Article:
How Banning Menthol Cigarettes Can Help Black Families

How Banning Menthol Cigarettes Can Help Black Families


Tahjma Hall has been surrounded by menthol cigarettes since birth. “I’ve been told that my mom would get a glass of milk and cigarette, then sit down and breast feed me,” Tahjma says. “Everyone smoked menthols—my parents, my godmother, my aunts—it was part of the culture.”

Growing up in Chicago, menthol marketing was at every touchpoint of her life. “When I would walk down the street, people would be passing out free 10-pack samples,” she says. “Then you’d look up and you’d see ads on billboards, you’d see ads on TV and in magazines—and when you went out, there were cigarette vending machines at restaurants, bowling alleys, everywhere.”

How Big Tobacco Targets Black Americans
For more than 60 years, tobacco companies have deliberately targeted the Black community and youth with marketing for menthol cigarettes through heavy magazine advertising, billboards in the community, retail promotions, and sponsorship of community and music events. Tahjma remembers everyone in her neighborhood having copies of ESSENCE, Jet, and Ebony, but what really stood out to her was the Kool Jazz Music Festival. She says, “People would travel to see the top artists of the day.”

Tahjma feels the images on all of these promotions had a profound effect on her. “Supermodels who were breaking the glass ceiling, like Beverly Johnson, the first Black model to be featured on the cover of Vogue, were also the spokesmodel for cigarette companies,” says Tahjma. “It absolutely influenced me. I wanted to be sophisticated, I wanted to look older and more mature.” And that’s why she started smoking at age 18.

The Fight to Overcome
Tobacco companies have successfully hooked generations of smokers. Today 85% of Black smokers smoke menthol cigarettes compared to less than 10% in the 1950s. Tobacco use is a lethal and addictive behavior. For the vast majority of smokers, smoking was not an adult choice but an addiction started in childhood—90% of adult smokers picked up smoking when they were teens or earlier. Tobacco companies target young people, knowing that nearly all users will become addicted before age 21. Most adult smokers want to quit (nearly 70%) but overcoming an addiction to nicotine is difficult.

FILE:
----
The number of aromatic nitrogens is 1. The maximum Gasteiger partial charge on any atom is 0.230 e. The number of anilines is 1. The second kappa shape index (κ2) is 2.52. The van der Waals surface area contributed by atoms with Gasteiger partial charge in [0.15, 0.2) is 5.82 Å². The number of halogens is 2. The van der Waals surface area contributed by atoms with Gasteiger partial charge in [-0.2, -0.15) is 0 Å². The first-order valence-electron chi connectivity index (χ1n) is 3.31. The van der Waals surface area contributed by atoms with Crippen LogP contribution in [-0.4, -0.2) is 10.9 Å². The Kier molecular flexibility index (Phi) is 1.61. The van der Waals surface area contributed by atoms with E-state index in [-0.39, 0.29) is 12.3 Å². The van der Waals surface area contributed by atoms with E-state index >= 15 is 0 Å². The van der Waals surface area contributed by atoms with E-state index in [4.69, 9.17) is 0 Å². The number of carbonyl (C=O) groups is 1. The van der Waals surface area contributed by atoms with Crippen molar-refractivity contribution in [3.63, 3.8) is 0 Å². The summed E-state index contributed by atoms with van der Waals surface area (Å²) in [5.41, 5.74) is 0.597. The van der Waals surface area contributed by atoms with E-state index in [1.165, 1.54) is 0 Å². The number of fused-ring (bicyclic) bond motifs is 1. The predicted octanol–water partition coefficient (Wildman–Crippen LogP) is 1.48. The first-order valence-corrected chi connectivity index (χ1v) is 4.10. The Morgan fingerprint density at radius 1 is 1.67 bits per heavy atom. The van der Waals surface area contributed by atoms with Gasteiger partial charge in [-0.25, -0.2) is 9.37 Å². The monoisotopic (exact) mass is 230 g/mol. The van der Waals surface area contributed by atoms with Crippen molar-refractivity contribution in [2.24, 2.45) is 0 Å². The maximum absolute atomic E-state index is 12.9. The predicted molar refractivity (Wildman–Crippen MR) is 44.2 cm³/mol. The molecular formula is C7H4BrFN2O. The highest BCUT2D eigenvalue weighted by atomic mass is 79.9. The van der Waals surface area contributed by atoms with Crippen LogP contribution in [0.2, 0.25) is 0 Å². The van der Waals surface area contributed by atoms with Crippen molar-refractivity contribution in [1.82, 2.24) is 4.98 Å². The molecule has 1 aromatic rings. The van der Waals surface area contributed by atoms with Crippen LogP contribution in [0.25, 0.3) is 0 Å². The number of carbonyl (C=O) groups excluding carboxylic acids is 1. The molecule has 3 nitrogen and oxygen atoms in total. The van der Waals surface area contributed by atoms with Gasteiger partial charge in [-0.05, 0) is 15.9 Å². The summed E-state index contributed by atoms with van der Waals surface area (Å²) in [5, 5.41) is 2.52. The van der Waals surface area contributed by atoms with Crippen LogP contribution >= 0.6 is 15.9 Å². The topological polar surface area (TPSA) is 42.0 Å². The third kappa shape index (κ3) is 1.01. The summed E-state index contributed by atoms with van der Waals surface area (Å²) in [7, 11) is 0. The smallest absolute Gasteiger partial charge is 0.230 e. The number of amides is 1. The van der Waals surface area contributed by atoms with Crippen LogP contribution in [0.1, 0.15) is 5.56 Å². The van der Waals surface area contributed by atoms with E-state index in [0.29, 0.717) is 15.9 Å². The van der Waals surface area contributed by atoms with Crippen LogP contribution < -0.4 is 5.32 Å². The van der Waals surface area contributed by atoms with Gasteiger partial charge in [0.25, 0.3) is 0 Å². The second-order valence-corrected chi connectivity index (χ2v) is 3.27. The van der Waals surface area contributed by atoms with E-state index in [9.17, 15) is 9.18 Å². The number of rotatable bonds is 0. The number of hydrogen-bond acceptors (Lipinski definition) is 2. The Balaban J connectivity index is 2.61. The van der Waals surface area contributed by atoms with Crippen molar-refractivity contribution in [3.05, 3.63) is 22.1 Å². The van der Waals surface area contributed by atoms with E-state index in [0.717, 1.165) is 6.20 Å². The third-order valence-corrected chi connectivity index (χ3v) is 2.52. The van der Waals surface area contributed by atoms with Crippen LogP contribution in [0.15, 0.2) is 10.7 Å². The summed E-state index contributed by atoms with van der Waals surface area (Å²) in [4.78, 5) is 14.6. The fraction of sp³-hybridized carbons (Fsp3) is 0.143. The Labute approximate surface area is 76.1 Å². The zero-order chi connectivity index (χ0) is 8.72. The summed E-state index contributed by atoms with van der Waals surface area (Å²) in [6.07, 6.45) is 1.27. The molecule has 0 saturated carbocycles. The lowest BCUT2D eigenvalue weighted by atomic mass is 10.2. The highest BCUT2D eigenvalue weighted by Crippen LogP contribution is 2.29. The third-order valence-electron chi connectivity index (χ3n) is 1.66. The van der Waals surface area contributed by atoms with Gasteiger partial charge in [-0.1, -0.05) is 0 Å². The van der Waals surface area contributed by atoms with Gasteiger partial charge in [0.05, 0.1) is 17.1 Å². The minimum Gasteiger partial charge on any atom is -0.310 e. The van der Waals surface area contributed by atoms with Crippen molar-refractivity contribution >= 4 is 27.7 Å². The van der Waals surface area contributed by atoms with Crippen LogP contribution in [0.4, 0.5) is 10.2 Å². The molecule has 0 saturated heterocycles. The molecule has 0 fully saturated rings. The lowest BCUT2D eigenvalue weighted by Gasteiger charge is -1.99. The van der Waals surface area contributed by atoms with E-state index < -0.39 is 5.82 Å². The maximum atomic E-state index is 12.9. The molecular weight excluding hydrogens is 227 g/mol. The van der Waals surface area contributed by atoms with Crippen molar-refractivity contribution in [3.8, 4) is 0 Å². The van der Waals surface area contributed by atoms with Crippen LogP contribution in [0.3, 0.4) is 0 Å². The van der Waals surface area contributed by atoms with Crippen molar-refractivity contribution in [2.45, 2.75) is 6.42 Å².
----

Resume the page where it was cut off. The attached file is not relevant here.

Black smokers, like Tahjma’s family, are more likely to try to quit than other groups, but because of their disproportionate use of menthol, they are less likely to be successful. Tahjma herself still remembers how hard it was to quit menthol cigarettes. “Everyone around me had tried, but they always went back,” she says. “My withdrawal was severe—I was moody and cranky—but then the color started to come back into my skin, and I knew I had to keep going, I couldn’t go back.” She hasn’t picked up a menthol cigarette in more than 20 years.

Tobacco Use Linked to Health Inequities
The impact of menthol cigarettes on Black health has been devastating. It’s the main reason why tobacco use is the number one cause of preventable death among Black Americans, claiming 45,000 Black lives every year. It’s a major contributor to three of the leading causes of death among Black Americans—heart disease, cancer, and stroke—and Black Americans die from these conditions at far higher rates than other Americans.